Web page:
6.12 However, large numbers of the general population displayed inclusive attitudes towards people displaying symptoms of schizophrenia and depression. More than three-quarters (76%) would be willing to make friends with someone with depression and two-thirds (66%) with someone with schizophrenia. Moreover, almost one-half (45%) were willing for someone with depression to marry into the family, and one-third (34%) for someone with schizophrenia.
6.13 Views on whether someone with schizophrenia or depression might do something harmful to others varied considerably according to the condition being considered. Almost half (43%) believed this was possible in the case of schizophrenia compared with just 1 in 10 for depression. Given the low likelihood that someone with a mental health problem will harm others, this overestimate of the risk by the general public indicates a need for education and awareness-raising to foster better public understanding.
6.14 The evidence specifically in relation to those who have personal experience of mental health problems is mixed, with some aspects remaining stable over time and some showing marked changes. The changes which were found are not easy to interpret or explain (see below) and further research would be required to elucidate the factors which underlie them.
6.15 Three main features have remained fairly stable over time for those with personal experience of mental health problems. First, the extent to which they would tell others about their mental health problems has not changed. In 2013, 85% said they had told 'someone', 19% said they had told their manager or boss at work, and 17% said they had told other colleagues at work. These figures are similar to those recorded in 2006 and 2008. The figures for those who would be comfortable telling their boss suggest that there is more work to be done in creating supportive and stigma-free workplaces.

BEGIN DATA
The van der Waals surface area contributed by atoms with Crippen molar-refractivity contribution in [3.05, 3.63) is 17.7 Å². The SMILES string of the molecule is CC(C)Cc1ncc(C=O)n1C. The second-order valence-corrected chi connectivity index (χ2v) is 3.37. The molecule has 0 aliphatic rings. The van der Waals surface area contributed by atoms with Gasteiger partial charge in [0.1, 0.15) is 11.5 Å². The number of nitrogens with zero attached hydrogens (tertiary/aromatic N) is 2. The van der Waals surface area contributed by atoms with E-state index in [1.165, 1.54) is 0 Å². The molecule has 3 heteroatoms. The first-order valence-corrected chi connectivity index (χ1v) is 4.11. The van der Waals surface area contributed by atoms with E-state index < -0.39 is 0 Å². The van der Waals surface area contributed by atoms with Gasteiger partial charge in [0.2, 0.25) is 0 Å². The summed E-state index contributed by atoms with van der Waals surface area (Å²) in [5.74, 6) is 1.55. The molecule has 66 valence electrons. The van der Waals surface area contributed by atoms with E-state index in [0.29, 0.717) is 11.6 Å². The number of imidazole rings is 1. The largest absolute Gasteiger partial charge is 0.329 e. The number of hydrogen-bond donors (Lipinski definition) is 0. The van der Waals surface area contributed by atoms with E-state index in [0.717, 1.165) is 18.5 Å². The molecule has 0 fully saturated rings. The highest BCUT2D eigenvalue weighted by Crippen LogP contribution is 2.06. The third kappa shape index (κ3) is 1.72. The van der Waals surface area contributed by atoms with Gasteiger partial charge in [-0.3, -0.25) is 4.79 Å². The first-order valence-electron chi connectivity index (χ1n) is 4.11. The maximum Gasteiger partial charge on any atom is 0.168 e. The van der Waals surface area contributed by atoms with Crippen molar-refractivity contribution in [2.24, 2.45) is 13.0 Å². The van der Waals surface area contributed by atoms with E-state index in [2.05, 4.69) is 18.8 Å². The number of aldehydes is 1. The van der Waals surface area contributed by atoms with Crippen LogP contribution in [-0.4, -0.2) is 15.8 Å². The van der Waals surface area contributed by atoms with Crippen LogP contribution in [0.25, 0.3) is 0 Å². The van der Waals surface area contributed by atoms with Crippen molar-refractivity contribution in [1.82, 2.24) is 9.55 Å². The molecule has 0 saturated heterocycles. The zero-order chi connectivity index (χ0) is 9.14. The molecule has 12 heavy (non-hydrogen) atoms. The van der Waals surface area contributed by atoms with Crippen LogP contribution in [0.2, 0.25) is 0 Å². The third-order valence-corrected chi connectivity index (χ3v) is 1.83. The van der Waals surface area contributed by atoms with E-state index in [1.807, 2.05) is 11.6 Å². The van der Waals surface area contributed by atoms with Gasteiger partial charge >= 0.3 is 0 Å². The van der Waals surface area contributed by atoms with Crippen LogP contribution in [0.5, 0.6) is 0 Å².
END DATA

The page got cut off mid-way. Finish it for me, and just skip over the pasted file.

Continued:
6.16 Second, the factors which people identified as hindering their recovery have been stable over time. The five factors chosen most frequently in 2013 were: 'not acknowledging I had a problem' (18%); 'not understanding what was going on' (16%); not feeling able to tell people' (15%); 'continuing to experience symptoms' (13%); and 'negative attitudes of those around me' (11%). Note that this last factor is a direct indicator of the extent of stigmatising attitudes which those with mental health problems encounter. These factors highlight a range of potential policy and practice considerations for the future.
6.17 Third, the social impacts reported by those who had personal experience of mental health problems increased between 2008 and 2013 but were at a similar level to those found in 2004. In 2004, 36% reported a social impact of any kind compared with 23% in 2008, and 37% in 2013. (The reason for the increase between 2008 and 2013 is not clear.) There is some evidence to suggest that the anticipation of discrimination, and the self-stigma which partly arises from this, might be greater than the likelihood of actually experiencing discrimination. Whilst 13% of respondents with a mental health problem said they had been discouraged by others from attending an event, 22% said they had themselves chosen to avoid a social event because of the way they thought people would treat them. Note that this latter figure was even higher (33%) for those in the lowest income group.